Brenda Ekwurzel is a senior climate scientist with the Climate & Energy Program at the Union of Concerned Scientists (UCS). She is leading UCS’s climate science education work aimed at strengthening support for sound U.S. climate policies. Prior to joining UCS, Dr. Ekwurzel was on the faculty of the University of Arizona Department of Hydrology and Water Resources with a joint appointment in the Geosciences Department. Her specialty is isotope geochemistry, a technique she has used to study climate variability in the Arctic Ocean. She has published on topics that include climate variability and fire, isotopic dating of groundwater, Arctic Ocean tracer oceanography, paleohydrology, and coastal sediment erosion She received a Ph.D. from the Department of Earth Sciences at Columbia University’s Lamont-Doherty Earth Observatory. A widely quoted expert on climate change, Dr. Ekwurzel has appeared on ABC News, Good Morning America, CNN, the Fox News Channel and The Colbert Report, and has been cited by the Washington Post, USA Today, the Associated Press and Reuters.

Walter Meier – (Member)
NASA Goddard Space Flight Center, Cryospheric Sciences Laboratory

Walter Meier is a research scientist at the NASA Goddard Space Flight Center Cryospheric Sciences Laboratory. His research focuses on remote sensing of sea ice, development of new sea ice products and sea ice climate data records, and analyzing changes in the Arctic sea ice cover. From 2008-2013, he was the principal investigator for a NASA-funded National Snow and Ice Data Center ?Arctic Sea Ice News and Analysis? project, a widely-used resource providing near-real-time analysis of sea ice conditions. Walt was a coordinating lead author for the Arctic Council’s Snow, Water, Ice, and Permafrost in the Arctic Assessment Report, published in 2011. He has contributed to the NOAA State of the Climate reports, the EPA Climate Indicators, and several NASA Earth Observatory features. He served as a consultant on the A Tour of the Cryosphere DVD produced by the NASA Scientific Visualization Studio. He has served on numerous international and national committees on sea ice, Arctic climate, and climate data. Finally, he has participated in several outreach activities including: teacher workshops, public lectures, and interviews with media. He recently served on a planning committee for an NRC workshop on Linkages Between Arctic Warming and Mid-Latitude Weather Patterns.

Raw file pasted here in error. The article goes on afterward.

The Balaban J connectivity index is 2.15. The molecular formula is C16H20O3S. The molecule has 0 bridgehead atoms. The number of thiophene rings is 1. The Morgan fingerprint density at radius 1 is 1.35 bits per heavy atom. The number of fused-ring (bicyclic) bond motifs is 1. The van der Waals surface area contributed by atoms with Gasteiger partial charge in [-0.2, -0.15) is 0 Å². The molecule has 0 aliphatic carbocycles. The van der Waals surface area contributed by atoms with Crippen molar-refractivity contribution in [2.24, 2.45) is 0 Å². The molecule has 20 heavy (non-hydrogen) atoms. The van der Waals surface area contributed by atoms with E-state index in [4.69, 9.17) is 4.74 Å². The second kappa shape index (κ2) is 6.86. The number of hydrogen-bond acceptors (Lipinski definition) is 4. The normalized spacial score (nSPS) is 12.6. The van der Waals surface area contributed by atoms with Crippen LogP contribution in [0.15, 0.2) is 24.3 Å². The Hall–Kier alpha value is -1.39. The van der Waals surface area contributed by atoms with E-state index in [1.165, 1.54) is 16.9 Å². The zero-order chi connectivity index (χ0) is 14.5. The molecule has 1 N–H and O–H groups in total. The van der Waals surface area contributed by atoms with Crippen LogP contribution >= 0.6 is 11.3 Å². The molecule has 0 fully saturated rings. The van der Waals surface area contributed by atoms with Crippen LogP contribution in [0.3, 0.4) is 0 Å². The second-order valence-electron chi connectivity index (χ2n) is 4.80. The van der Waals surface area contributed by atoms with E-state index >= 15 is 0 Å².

Henry Pollack – (Member)
University of Michigan (Emeritus)

Henry Pollack is professor of geophysics (Emeritus) at the University of Michigan, where he served as chairman of the Department of Geological Science and Associate Dean for Research in the College of Literature, Science and the Arts. His recent research has focused on the record of climate change as recorded by the temperatures in the rocks beneath the Earth?s surface. Presently, he is also studying the effects of climate change on North American hydrological systems. He has published widely in scientific journals, was a Contributing Author to the 3rd and 4th IPCC Assessment Reports, and is a science advisor to former Vice-President Al Gore?s Climate Reality Project. He is an elected fellow of the American Geophysical Union, the Geological Society of America, and the American Association for the Advancement of Science. He currently serves on the NRC Board on Earth Sciences and Resources. He authored Uncertain Science?Uncertain World (Cambridge University Press, 2003), a book aimed at a non-scientific audience, in which he discusses scientific uncertainty and the role it plays in the formulation of public policy. He also authored a second book, A World Without Ice (Penguin, 2009), on the topic of global climate change as seen through the prism of ice. Dr. Pollack received his Ph.D. from the University of Michigan.